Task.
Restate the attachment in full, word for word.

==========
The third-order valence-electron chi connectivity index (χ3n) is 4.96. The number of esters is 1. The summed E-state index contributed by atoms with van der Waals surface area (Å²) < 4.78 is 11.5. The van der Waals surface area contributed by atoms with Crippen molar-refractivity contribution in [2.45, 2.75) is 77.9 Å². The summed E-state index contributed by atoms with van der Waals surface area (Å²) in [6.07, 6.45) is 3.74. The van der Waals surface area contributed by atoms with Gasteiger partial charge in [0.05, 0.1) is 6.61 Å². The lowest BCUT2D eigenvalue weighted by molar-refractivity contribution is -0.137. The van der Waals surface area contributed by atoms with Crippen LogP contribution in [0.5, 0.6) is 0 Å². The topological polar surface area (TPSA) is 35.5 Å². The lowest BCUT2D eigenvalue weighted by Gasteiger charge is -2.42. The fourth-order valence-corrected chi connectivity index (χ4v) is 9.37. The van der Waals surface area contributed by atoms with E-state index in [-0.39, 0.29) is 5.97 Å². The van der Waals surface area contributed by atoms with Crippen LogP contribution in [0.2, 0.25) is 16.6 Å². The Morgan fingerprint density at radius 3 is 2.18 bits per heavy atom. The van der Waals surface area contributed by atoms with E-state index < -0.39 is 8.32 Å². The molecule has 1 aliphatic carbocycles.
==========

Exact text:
The third-order valence-electron chi connectivity index (χ3n) is 4.96. The number of esters is 1. The summed E-state index contributed by atoms with van der Waals surface area (Å²) < 4.78 is 11.5. The van der Waals surface area contributed by atoms with Crippen molar-refractivity contribution in [2.45, 2.75) is 77.9 Å². The summed E-state index contributed by atoms with van der Waals surface area (Å²) in [6.07, 6.45) is 3.74. The van der Waals surface area contributed by atoms with Gasteiger partial charge in [0.05, 0.1) is 6.61 Å². The lowest BCUT2D eigenvalue weighted by molar-refractivity contribution is -0.137. The van der Waals surface area contributed by atoms with Crippen LogP contribution in [0.5, 0.6) is 0 Å². The topological polar surface area (TPSA) is 35.5 Å². The lowest BCUT2D eigenvalue weighted by Gasteiger charge is -2.42. The fourth-order valence-corrected chi connectivity index (χ4v) is 9.37. The van der Waals surface area contributed by atoms with E-state index in [-0.39, 0.29) is 5.97 Å². The van der Waals surface area contributed by atoms with Crippen LogP contribution in [0.2, 0.25) is 16.6 Å². The Morgan fingerprint density at radius 3 is 2.18 bits per heavy atom. The van der Waals surface area contributed by atoms with E-state index < -0.39 is 8.32 Å². The molecule has 1 aliphatic carbocycles.